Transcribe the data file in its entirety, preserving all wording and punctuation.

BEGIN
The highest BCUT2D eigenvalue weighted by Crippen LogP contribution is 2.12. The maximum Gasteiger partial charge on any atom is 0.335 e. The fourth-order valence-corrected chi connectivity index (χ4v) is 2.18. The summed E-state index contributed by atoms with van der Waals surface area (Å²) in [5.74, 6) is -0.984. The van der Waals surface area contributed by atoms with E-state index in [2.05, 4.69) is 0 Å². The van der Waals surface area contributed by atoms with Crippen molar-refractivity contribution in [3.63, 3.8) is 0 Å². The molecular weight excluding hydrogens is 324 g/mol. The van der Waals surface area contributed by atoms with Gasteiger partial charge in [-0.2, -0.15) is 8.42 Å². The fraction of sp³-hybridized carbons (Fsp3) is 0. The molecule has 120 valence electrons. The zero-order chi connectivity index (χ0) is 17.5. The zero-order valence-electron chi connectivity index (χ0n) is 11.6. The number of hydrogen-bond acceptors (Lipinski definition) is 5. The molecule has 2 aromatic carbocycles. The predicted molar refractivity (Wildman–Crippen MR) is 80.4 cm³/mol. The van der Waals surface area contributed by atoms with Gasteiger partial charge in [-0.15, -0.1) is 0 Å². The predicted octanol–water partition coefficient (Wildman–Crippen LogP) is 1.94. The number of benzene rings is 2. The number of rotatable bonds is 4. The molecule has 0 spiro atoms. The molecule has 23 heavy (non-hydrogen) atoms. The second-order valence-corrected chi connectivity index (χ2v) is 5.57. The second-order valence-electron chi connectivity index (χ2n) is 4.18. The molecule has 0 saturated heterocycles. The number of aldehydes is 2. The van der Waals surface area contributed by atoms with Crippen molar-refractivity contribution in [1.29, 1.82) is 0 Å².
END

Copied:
The highest BCUT2D eigenvalue weighted by Crippen LogP contribution is 2.12. The maximum Gasteiger partial charge on any atom is 0.335 e. The fourth-order valence-corrected chi connectivity index (χ4v) is 2.18. The summed E-state index contributed by atoms with van der Waals surface area (Å²) in [5.74, 6) is -0.984. The van der Waals surface area contributed by atoms with E-state index in [2.05, 4.69) is 0 Å². The van der Waals surface area contributed by atoms with Crippen molar-refractivity contribution in [3.63, 3.8) is 0 Å². The molecular weight excluding hydrogens is 324 g/mol. The van der Waals surface area contributed by atoms with Gasteiger partial charge in [-0.2, -0.15) is 8.42 Å². The fraction of sp³-hybridized carbons (Fsp3) is 0. The molecule has 120 valence electrons. The zero-order chi connectivity index (χ0) is 17.5. The zero-order valence-electron chi connectivity index (χ0n) is 11.6. The number of hydrogen-bond acceptors (Lipinski definition) is 5. The molecule has 2 aromatic carbocycles. The predicted molar refractivity (Wildman–Crippen MR) is 80.4 cm³/mol. The van der Waals surface area contributed by atoms with Gasteiger partial charge in [-0.15, -0.1) is 0 Å². The predicted octanol–water partition coefficient (Wildman–Crippen LogP) is 1.94. The number of benzene rings is 2. The number of rotatable bonds is 4. The molecule has 0 spiro atoms. The molecule has 23 heavy (non-hydrogen) atoms. The second-order valence-corrected chi connectivity index (χ2v) is 5.57. The second-order valence-electron chi connectivity index (χ2n) is 4.18. The molecule has 0 saturated heterocycles. The number of aldehydes is 2. The van der Waals surface area contributed by atoms with Crippen molar-refractivity contribution in [1.29, 1.82) is 0 Å².